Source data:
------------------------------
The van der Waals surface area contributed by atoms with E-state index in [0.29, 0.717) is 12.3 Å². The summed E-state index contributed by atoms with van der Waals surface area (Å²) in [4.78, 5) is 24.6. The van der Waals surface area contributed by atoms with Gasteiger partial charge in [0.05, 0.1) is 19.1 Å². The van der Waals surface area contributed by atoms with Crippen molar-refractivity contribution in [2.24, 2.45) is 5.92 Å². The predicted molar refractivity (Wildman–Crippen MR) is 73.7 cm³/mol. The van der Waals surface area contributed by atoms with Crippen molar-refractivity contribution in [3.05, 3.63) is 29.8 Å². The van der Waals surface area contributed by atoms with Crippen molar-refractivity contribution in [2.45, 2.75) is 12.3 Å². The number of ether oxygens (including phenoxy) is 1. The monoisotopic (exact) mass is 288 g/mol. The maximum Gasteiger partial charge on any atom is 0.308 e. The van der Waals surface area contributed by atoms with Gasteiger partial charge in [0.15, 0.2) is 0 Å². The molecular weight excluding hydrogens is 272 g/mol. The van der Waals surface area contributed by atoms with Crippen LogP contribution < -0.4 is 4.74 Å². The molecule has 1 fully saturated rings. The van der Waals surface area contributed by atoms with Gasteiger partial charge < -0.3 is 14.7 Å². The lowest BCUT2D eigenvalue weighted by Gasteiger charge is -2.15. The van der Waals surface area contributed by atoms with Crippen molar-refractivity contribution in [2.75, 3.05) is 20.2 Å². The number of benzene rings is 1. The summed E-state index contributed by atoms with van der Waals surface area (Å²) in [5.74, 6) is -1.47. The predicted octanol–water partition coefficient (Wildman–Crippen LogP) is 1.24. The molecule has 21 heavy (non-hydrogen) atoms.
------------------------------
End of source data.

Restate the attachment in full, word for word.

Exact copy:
The van der Waals surface area contributed by atoms with E-state index in [0.29, 0.717) is 12.3 Å². The summed E-state index contributed by atoms with van der Waals surface area (Å²) in [4.78, 5) is 24.6. The van der Waals surface area contributed by atoms with Gasteiger partial charge in [0.05, 0.1) is 19.1 Å². The van der Waals surface area contributed by atoms with Crippen molar-refractivity contribution in [2.24, 2.45) is 5.92 Å². The predicted molar refractivity (Wildman–Crippen MR) is 73.7 cm³/mol. The van der Waals surface area contributed by atoms with Crippen molar-refractivity contribution in [3.05, 3.63) is 29.8 Å². The van der Waals surface area contributed by atoms with Crippen molar-refractivity contribution in [2.45, 2.75) is 12.3 Å². The number of ether oxygens (including phenoxy) is 1. The monoisotopic (exact) mass is 288 g/mol. The maximum Gasteiger partial charge on any atom is 0.308 e. The van der Waals surface area contributed by atoms with Gasteiger partial charge in [0.15, 0.2) is 0 Å². The molecular weight excluding hydrogens is 272 g/mol. The van der Waals surface area contributed by atoms with Crippen LogP contribution < -0.4 is 4.74 Å². The molecule has 1 fully saturated rings. The van der Waals surface area contributed by atoms with Gasteiger partial charge < -0.3 is 14.7 Å². The lowest BCUT2D eigenvalue weighted by Gasteiger charge is -2.15. The van der Waals surface area contributed by atoms with Crippen molar-refractivity contribution in [2.75, 3.05) is 20.2 Å². The number of benzene rings is 1. The summed E-state index contributed by atoms with van der Waals surface area (Å²) in [5.74, 6) is -1.47. The predicted octanol–water partition coefficient (Wildman–Crippen LogP) is 1.24. The molecule has 21 heavy (non-hydrogen) atoms.